It is instructive to note that the faculty in charge of administering and teaching the writing courses in the above instances are not drawn exclusively from English literature, the disciplinary allegiance assumed for the teaching of writing. Kanika Singh (Ashoka U) and Anirban Ghosh (SNU) are historians, Nupur Samuel (AUD) holds a doctorate in ESL and language assessment. The natural affinity of social sciences with the discourse and practice of writing has already been flagged in our editorial comments. It hardly comes as a surprise when Kanika Singh lists the disciplinary affiliations of her team of writing instructors in Ashoka U, “…a historian with expertise in dealing with visual, oral, written material; anthropologists working on music, food, humour; a lawyer; a journalist and a couple of translators; a writer who creates books for children.” The willingness of institutional administrators to hire faculty from a spectrum of social sciences and humanities would thus play a central role in shaping pedagogical interventions which can productively address the writing needs of a university or college.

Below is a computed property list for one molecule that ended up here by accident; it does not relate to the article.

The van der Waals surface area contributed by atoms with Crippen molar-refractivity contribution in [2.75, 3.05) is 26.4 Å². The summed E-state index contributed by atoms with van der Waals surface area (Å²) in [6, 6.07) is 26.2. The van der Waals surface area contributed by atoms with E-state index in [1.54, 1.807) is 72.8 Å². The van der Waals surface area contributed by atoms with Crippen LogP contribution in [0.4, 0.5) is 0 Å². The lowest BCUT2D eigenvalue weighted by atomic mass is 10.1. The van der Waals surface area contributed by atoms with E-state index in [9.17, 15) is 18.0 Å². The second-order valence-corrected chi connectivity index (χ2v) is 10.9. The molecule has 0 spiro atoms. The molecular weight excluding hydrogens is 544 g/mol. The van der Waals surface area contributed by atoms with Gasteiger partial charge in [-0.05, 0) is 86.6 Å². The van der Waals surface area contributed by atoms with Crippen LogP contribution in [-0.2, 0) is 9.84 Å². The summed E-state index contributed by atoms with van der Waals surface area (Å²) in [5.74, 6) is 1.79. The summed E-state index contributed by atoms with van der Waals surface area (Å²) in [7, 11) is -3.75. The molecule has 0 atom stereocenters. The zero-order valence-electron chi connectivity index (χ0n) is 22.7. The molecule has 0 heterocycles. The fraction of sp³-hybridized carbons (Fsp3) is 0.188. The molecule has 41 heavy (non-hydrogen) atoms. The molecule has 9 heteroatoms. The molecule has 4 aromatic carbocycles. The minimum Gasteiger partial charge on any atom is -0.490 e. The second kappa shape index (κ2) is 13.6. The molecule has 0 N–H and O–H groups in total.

The argument for consolidating writing pedagogy as a realm in its own right however, brings forth its own dilemmas: wherein once following this argument full-time faculty is hired and training is arranged for, it is easy for institutions and faculty to fall into the comforting belief that the students’ writing difficulties can be “fixed” once you refer them to the writing centre. The institutional responsibility does not end with making space available for a “writing centre”; Samuel (AUD) articulates this unequivocally when she says, “One of the reasons why we fail to develop our students’ critical thinking skills is that we see writing as distinct from disciplinary knowledge. Writing is an integral part of all academic endeavours not a stand-alone activity or a distinct course – if we understand this we may be able to address may complexities and anxieties that plague our everyday in the classroom.” This underlines the fact that merely providing an institutional space for thinking about writing/ teaching writing might not be the panacea for our classrooms. It is only when these writing/ thinking/ reading practices are reinforced for the students in other courses and across disciplines, that their articulation of and engagement with texts/ ideas will move in the direction of criticality. A necessary part of developing writing pedagogies in institutions then, would also be to initiate dialogues within faculty about the ways in which they can incorporate writing practices in their respective teaching.